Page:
Summary: Turkey should strive to balance its status as a major exporter of drones with careful adherence to best practices and norms on arms sales and export controls.
Drones are quickly becoming the weapon of choice for many states and, worryingly, even for nonstate actors. They are relatively cheap and have proven to be very effective both in offensive and defensive operations. Turkey has been capitalizing on the noteworthy performance of its domestically produced drones in operational theaters ranging from Syria and Libya to the South Caucasus as Ankara seeks to steadily increase the number of drones it sells to other countries.
But this success has come at a price—Turkey is drawing international attention, and at times attracting criticism, over its drone export policies. The latest example was in December 2021 when the United States reportedly expressed humanitarian concerns over the use of Turkish drones in Ethiopia, where conflict between the government and fighters in the region of Tigray continues with severe implications for the civilian population. According to unofficial reports, Turkey brushed off this criticism by highlighting its engagement with all parties involved to help resolve the conflict and pointing out that Ankara attaches humanitarian provisions to its arms sales.
Simply dismissing such criticism is an inadequate approach for the Turkish government on this growing issue. Turkey needs to take concrete steps to consolidate its image as a responsible drone exporter in a manner that strengthens its prospects in a competitive market. It can do so first and foremost by being more transparent about its drone transactions. Doing so would help preclude speculation about Turkey’s actions, and such a step can be complemented by due diligence measures such as strict adherence to relevant multilateral export control regimes and the formulation of a national code of conduct with principles to guide drone transfer policies. Turkey can go even further by invigorating debate among NATO allies on drone technologies and warfare.
Turkish Drones and a Growing Defense Industry
The global demand for both military and civilian applications of drones is rising. Some forecasts envisage that the market for military drones will grow from nearly $11.3 billion in 2021 to about $26.1 billion in 2028. The expanded use of drones for tasks ranging from intelligence gathering and surveillance to border management, as well as their flexible utility in counterterrorism and combat operations, is expected to fuel this demand. The successful integration of advancements in data management and artificial intelligence into drone technologies, described as a “renaissance” in the sector, is making this trend even more potent. Turkey has its eyes on this market and is trying to stay ahead by introducing new-generation drones with advanced capabilities that harness these developments.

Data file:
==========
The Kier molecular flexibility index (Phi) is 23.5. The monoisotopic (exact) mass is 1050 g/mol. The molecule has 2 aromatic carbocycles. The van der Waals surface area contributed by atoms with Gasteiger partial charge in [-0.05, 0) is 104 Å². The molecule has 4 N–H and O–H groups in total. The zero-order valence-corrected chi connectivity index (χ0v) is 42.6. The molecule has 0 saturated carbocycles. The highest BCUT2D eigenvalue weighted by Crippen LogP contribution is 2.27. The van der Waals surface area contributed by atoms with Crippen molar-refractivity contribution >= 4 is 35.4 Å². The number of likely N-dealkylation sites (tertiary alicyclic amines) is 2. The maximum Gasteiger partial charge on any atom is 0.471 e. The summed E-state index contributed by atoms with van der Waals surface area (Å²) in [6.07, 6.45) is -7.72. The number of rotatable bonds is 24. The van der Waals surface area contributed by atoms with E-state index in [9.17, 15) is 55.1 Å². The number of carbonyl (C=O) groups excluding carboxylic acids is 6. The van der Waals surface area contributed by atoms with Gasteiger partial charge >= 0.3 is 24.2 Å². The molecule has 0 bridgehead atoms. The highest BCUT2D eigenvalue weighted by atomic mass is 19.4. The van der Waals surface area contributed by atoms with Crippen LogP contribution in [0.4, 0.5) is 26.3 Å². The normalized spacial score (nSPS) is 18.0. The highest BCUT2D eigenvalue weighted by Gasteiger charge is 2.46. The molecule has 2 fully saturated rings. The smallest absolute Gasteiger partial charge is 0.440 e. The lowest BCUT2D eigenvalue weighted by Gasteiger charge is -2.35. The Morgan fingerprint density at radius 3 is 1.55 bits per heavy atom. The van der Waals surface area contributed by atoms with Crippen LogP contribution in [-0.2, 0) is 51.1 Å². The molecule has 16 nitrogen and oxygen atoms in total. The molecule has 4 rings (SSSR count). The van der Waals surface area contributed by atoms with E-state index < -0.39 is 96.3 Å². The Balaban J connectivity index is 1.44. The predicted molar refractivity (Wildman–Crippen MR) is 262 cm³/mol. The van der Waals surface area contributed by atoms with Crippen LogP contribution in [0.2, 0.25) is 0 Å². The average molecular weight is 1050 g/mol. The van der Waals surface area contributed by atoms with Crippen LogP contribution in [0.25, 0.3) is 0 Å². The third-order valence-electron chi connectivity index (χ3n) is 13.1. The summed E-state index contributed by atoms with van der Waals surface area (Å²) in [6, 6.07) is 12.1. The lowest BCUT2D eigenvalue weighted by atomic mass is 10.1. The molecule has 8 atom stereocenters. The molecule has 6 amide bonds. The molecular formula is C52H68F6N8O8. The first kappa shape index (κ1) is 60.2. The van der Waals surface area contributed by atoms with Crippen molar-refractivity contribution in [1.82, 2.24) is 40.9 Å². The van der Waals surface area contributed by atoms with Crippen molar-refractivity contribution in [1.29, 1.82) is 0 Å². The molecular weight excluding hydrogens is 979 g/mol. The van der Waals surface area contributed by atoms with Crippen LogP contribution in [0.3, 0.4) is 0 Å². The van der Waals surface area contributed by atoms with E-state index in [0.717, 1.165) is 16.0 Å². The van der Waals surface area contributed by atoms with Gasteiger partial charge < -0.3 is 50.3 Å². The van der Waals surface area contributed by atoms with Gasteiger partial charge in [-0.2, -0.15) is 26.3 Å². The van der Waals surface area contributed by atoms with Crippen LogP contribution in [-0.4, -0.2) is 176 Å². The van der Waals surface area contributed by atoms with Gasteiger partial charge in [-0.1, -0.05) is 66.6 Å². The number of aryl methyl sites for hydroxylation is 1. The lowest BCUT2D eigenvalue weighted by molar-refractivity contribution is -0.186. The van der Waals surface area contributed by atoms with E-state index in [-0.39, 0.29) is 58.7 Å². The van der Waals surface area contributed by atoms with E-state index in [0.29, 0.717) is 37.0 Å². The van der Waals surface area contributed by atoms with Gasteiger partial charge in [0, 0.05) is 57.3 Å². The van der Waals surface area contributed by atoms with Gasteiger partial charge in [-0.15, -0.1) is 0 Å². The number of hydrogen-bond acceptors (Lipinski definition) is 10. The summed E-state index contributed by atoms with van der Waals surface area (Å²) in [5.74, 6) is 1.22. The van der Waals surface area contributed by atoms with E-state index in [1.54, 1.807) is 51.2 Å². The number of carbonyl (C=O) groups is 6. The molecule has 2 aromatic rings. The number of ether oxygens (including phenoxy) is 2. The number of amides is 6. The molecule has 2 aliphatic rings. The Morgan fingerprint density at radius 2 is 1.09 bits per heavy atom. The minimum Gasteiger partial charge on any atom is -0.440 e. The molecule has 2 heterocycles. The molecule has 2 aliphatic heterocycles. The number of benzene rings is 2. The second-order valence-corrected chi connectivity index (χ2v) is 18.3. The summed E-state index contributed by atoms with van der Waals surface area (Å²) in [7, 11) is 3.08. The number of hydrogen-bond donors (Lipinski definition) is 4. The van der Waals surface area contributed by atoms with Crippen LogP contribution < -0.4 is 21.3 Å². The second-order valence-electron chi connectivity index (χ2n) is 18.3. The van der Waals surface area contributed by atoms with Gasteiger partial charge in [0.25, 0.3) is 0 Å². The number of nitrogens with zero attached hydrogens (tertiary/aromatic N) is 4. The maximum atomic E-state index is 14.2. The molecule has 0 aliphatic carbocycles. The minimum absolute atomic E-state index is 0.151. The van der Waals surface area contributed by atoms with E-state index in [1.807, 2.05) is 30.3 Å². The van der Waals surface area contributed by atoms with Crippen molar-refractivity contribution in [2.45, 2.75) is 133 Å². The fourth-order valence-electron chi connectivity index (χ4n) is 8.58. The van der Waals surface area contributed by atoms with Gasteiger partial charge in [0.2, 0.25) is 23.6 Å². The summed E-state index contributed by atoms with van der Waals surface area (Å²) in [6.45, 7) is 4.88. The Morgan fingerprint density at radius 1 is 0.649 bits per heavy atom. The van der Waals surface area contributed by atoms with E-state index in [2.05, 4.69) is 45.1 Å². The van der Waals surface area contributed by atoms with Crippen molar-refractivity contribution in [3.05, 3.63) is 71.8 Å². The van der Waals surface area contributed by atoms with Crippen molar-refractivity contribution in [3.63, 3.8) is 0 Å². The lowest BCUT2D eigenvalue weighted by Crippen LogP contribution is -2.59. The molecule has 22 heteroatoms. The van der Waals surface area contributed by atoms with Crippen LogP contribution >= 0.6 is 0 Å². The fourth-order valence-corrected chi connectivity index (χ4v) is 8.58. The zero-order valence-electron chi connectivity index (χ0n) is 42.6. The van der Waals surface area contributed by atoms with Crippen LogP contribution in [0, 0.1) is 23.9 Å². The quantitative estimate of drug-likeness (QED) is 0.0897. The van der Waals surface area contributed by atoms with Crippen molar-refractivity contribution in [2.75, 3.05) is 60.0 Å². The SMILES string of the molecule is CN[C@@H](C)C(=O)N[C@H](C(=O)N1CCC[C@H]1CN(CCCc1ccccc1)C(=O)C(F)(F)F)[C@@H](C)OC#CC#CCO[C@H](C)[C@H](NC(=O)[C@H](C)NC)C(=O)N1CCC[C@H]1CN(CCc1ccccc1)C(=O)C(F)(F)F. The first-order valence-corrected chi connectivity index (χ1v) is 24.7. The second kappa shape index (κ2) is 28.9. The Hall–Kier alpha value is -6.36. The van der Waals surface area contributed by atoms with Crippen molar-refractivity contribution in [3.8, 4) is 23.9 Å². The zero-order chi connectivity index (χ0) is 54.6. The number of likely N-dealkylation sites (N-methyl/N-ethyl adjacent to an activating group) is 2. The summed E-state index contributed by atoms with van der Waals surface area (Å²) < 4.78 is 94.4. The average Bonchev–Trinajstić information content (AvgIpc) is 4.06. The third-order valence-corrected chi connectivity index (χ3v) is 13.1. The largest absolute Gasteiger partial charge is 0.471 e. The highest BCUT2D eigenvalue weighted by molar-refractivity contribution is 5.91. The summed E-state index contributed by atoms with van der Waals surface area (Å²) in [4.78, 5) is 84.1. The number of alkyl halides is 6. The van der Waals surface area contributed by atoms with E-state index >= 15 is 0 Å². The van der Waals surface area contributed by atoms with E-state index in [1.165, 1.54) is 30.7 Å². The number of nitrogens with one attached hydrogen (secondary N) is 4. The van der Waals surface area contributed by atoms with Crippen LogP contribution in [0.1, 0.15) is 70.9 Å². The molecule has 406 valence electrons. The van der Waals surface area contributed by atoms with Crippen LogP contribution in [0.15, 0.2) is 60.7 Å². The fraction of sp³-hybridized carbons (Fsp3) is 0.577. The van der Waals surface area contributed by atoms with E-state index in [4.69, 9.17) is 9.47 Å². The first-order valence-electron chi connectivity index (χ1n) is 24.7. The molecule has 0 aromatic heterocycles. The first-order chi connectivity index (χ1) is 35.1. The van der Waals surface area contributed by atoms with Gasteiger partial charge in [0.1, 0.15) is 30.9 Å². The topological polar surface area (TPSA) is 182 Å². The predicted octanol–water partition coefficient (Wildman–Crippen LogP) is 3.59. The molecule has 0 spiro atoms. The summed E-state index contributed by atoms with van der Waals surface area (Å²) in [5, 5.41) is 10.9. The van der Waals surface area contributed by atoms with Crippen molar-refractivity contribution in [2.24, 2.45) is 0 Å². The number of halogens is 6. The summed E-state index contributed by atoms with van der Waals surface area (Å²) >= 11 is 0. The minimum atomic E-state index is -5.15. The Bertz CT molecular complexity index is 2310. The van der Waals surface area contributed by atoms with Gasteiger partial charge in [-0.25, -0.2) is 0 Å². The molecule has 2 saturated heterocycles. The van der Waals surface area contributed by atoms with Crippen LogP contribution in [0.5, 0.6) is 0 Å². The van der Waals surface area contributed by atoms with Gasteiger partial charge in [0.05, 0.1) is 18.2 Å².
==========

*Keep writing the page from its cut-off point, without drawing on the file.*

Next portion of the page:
Alper Coşkun is a senior fellow within the Europe Program at the Carnegie Endowment for International Peace. His research focuses on Turkish foreign policy, especially in relation to the United States and Europe.
The wide array of drones that Turkish manufacturers have developed has become the face of Turkey’s growing national defense industry. The Turkish arms exports sector, which had been traditionally driven by small weapons and armored personnel carriers, has now diversified to include drones, missiles, frigates, and other high-end weapons systems, with prospects for submarine sales developing on the horizon. Consequently, Turkey’s defense and aerospace equipment exports have more than doubled since 2012, exceeding $3 billion in 2021 (see figure 1). According to a December 2020 report from the Stockholm International Peace Research Institute, Turkey jumped up six spots on average in global rankings of arms exporters, landing just outside the top dozen countries from 2015 to 2019 after coming in at nineteenth over the previous five years.
This upward trend has become a source of pride in Turkey particularly against the backdrop of Ankara’s deteriorating relations with its allies and traditional defense industry partners in the West, such as the United States. Turkey’s ruling party, the Justice and Development Party (AKP), often uses this talking point for domestic consumption and to showcase what it touts as a remarkable success story. This trend is presented as proof of Turkey’s unstoppable rise, despite what those in government circles like to pointedly describe as relentless disruptive efforts orchestrated by outside forces—an argument that gets some traction internally but fails to impress observers outside of Turkey.
At times, the narrative around this trend is also burdened by exaggerated acts of propaganda. A blatant example of this is a short film named “Decoded: Turkey’s Drone Power,” which was prepared in English by an international news channel called TRT World run by the national broadcasting company, the Turkish Radio and Television Corporation. The film was aired after the 2020 war in Nagorno-Karabakh between Azerbaijan and Armenia. The effects of Turkish drones in the forty-four-day conflict in the South Caucasus were aggrandized in this program under the chyron display: “Turkish drone power is heating up frozen conflicts.” This careless slogan was nothing short of self-incriminating for Turkey and did not contribute to its image as a force for good.
Populist rhetoric of this nature conveniently overlooks various lingering vulnerabilities in Turkey’s defense industry related to a continuing reliance on foreign technologies for certain components. And while this is at times a debilitating nuisance, it is also clear that Turkey has made considerable headway in developing its national defense industrial base with good prospects for the future.
A Boomerang Effect
Selling weapons is a lucrative, yet risky, business. Source countries can suddenly be drawn into the limelight, facing a host of difficult questions, such as what level of scrutiny they employ in exporting arms.